- Many producers see sorghum as being primarily for animal consumption, but it is for human consumption as well
- Sorghum is a gluten-free grain extremely high in B vitamins, magnesium, iron and fiber. It cooks like rice, but has more protein than rice and corn
- Sorghum is grown in large quantities in the Texas panhandle
“How many of y’all eat sorghum?”
That’s the first question Lizabeth Gresham, Texas A&M AgriLife Extension Service family and community health agent in Potter County, asked a group of producers and seed representatives at a recent sorghum field day west of Amarillo.
Gresham spoke at the field day to share the message of AgriLife Extension’s new Path to the Plate program, designed to help producers and consumers understand the relationship between agriculture and their health.
“Many producers see sorghum as being primarily for animal consumption, but it is for human consumption as well,” she said. “We produce a lot of sorghum up here in the Texas Panhandle, but many of us may not be utilizing the grain in our daily diet.”
Sorghum is extremely high in B vitamins, magnesium, iron and fiber, Gresham said. It is an antioxidant and considered a whole grain because it has all three parts of the kernel intact: the germ, the bran and the endosperm.
“With sorghum grown in large quantities in Texas, we need to think about market availability and education on how to consume and utilize sorghum in our daily diet,” she said. “It’s great for your blood pressure and controlling cholesterol and keeping us healthy.”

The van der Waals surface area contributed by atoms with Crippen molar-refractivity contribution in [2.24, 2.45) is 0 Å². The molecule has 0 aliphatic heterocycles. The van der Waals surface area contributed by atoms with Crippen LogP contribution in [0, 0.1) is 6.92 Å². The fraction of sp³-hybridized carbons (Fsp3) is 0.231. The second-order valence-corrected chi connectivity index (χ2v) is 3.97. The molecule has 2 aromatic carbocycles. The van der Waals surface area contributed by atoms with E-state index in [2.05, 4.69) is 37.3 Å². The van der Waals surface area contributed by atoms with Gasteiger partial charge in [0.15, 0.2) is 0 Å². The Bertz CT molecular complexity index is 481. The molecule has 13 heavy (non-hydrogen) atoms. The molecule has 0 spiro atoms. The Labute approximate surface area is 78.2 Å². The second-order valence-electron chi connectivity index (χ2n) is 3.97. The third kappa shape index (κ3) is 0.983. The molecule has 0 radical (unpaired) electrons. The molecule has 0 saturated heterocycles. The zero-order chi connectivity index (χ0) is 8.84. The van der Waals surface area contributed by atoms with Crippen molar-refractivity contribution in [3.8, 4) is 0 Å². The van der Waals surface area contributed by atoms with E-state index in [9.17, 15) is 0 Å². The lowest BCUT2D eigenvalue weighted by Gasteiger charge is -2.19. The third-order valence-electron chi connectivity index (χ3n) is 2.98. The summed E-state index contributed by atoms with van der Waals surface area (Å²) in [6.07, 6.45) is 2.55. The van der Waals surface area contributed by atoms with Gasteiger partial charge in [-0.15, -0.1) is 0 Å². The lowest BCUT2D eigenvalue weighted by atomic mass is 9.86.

Sorghum is a gluten-free grain, so it is celiac safe to use in baked goods, Gresham said. It has a nutty, earthy flavor and crunchy texture that can add versatility to many dishes.
“You can even pop it just like popcorn for a great snack.”
Packages of whole-grain sorghum and sorghum flour are currently available for purchase in area supermarkets, Gresham said. Sorghum can also be found in other products to include gluten-free mixes, cereals and snacks.
Sorghum cooks like rice, but it has more protein than rice and corn, she said. When cooking, sorghum is a denser grain and should be used at a 3-to-1 ratio, 3 cups of water to 1 cup of sorghum. It can be used like risotto or Spanish rice with spices added to it, or for breakfast like a porridge in the morning.
The flour is easy to use, just like white flour, Gresham said. But because the gluten is missing, it can change the texture of baked goods. When making waffles, pancakes, muffins and breads, she suggested adding bananas, fruit or applesauce to provide a moisture texture.
“If you don’t mind the crumbly texture, you don’t have to add anything,” she said.
Gresham said when cooked, sorghum will double or triple in volume like other grains, so a small serving can feed the whole family and provide them with an excellent source of energy and whole grains.
“Sorghum packs a lot of nutritional value and is a great versatile grain that can be enjoyed for any meal of the day.”
This article by Kay Ledbetter originally appeared in AgriLife Today.
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